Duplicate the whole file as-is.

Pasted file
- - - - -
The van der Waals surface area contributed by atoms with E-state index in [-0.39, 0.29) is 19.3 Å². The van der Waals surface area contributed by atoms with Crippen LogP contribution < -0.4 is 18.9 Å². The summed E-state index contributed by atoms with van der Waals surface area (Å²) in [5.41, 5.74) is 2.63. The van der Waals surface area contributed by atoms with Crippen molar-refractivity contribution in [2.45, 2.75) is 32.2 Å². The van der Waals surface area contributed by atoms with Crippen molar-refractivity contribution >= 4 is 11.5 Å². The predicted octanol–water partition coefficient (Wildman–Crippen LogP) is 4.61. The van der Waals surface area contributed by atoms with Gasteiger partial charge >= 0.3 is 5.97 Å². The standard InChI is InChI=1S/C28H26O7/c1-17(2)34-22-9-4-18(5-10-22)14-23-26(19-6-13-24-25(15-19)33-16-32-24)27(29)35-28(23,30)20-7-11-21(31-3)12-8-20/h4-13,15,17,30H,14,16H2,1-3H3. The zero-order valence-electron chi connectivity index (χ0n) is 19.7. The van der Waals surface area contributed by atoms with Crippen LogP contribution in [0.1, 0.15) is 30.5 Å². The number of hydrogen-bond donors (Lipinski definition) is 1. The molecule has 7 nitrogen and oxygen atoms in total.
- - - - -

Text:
The van der Waals surface area contributed by atoms with E-state index in [-0.39, 0.29) is 19.3 Å². The van der Waals surface area contributed by atoms with Crippen LogP contribution < -0.4 is 18.9 Å². The summed E-state index contributed by atoms with van der Waals surface area (Å²) in [5.41, 5.74) is 2.63. The van der Waals surface area contributed by atoms with Crippen molar-refractivity contribution in [2.45, 2.75) is 32.2 Å². The van der Waals surface area contributed by atoms with Crippen molar-refractivity contribution >= 4 is 11.5 Å². The predicted octanol–water partition coefficient (Wildman–Crippen LogP) is 4.61. The van der Waals surface area contributed by atoms with Gasteiger partial charge >= 0.3 is 5.97 Å². The standard InChI is InChI=1S/C28H26O7/c1-17(2)34-22-9-4-18(5-10-22)14-23-26(19-6-13-24-25(15-19)33-16-32-24)27(29)35-28(23,30)20-7-11-21(31-3)12-8-20/h4-13,15,17,30H,14,16H2,1-3H3. The zero-order valence-electron chi connectivity index (χ0n) is 19.7. The van der Waals surface area contributed by atoms with Crippen LogP contribution in [0.1, 0.15) is 30.5 Å². The number of hydrogen-bond donors (Lipinski definition) is 1. The molecule has 7 nitrogen and oxygen atoms in total.